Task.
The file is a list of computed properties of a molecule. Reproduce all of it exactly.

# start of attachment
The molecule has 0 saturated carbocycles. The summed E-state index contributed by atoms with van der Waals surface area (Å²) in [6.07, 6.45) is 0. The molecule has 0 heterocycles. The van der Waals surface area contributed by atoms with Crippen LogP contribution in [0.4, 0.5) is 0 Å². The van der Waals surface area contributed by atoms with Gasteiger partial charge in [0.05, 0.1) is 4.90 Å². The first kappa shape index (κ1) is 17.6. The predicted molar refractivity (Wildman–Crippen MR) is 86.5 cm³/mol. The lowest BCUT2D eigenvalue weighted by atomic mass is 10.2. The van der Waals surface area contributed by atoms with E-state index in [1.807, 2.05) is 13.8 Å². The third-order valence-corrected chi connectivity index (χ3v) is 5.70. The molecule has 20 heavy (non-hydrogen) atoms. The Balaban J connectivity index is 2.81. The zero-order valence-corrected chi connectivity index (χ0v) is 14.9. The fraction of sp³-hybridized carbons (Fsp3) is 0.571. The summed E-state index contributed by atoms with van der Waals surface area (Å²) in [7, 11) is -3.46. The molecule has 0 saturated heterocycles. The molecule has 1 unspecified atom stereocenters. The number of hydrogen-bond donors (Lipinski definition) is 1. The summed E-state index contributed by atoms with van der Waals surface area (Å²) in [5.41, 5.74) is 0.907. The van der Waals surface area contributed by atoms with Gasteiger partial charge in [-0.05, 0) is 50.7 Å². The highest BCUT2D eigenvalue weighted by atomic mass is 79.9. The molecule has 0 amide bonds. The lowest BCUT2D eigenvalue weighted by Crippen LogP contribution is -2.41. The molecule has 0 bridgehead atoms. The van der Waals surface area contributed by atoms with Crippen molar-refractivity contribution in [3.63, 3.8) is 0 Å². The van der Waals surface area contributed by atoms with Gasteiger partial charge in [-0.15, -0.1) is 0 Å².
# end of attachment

The molecule has 0 saturated carbocycles. The summed E-state index contributed by atoms with van der Waals surface area (Å²) in [6.07, 6.45) is 0. The molecule has 0 heterocycles. The van der Waals surface area contributed by atoms with Crippen LogP contribution in [0.4, 0.5) is 0 Å². The van der Waals surface area contributed by atoms with Gasteiger partial charge in [0.05, 0.1) is 4.90 Å². The first kappa shape index (κ1) is 17.6. The predicted molar refractivity (Wildman–Crippen MR) is 86.5 cm³/mol. The lowest BCUT2D eigenvalue weighted by atomic mass is 10.2. The van der Waals surface area contributed by atoms with E-state index in [1.807, 2.05) is 13.8 Å². The third-order valence-corrected chi connectivity index (χ3v) is 5.70. The molecule has 20 heavy (non-hydrogen) atoms. The Balaban J connectivity index is 2.81. The zero-order valence-corrected chi connectivity index (χ0v) is 14.9. The fraction of sp³-hybridized carbons (Fsp3) is 0.571. The summed E-state index contributed by atoms with van der Waals surface area (Å²) in [7, 11) is -3.46. The molecule has 0 saturated heterocycles. The molecule has 1 unspecified atom stereocenters. The number of hydrogen-bond donors (Lipinski definition) is 1. The summed E-state index contributed by atoms with van der Waals surface area (Å²) in [5.41, 5.74) is 0.907. The van der Waals surface area contributed by atoms with Gasteiger partial charge in [-0.05, 0) is 50.7 Å². The highest BCUT2D eigenvalue weighted by atomic mass is 79.9. The molecule has 0 amide bonds. The lowest BCUT2D eigenvalue weighted by Crippen LogP contribution is -2.41. The molecule has 0 bridgehead atoms. The van der Waals surface area contributed by atoms with Crippen molar-refractivity contribution in [3.63, 3.8) is 0 Å². The van der Waals surface area contributed by atoms with Gasteiger partial charge in [-0.15, -0.1) is 0 Å².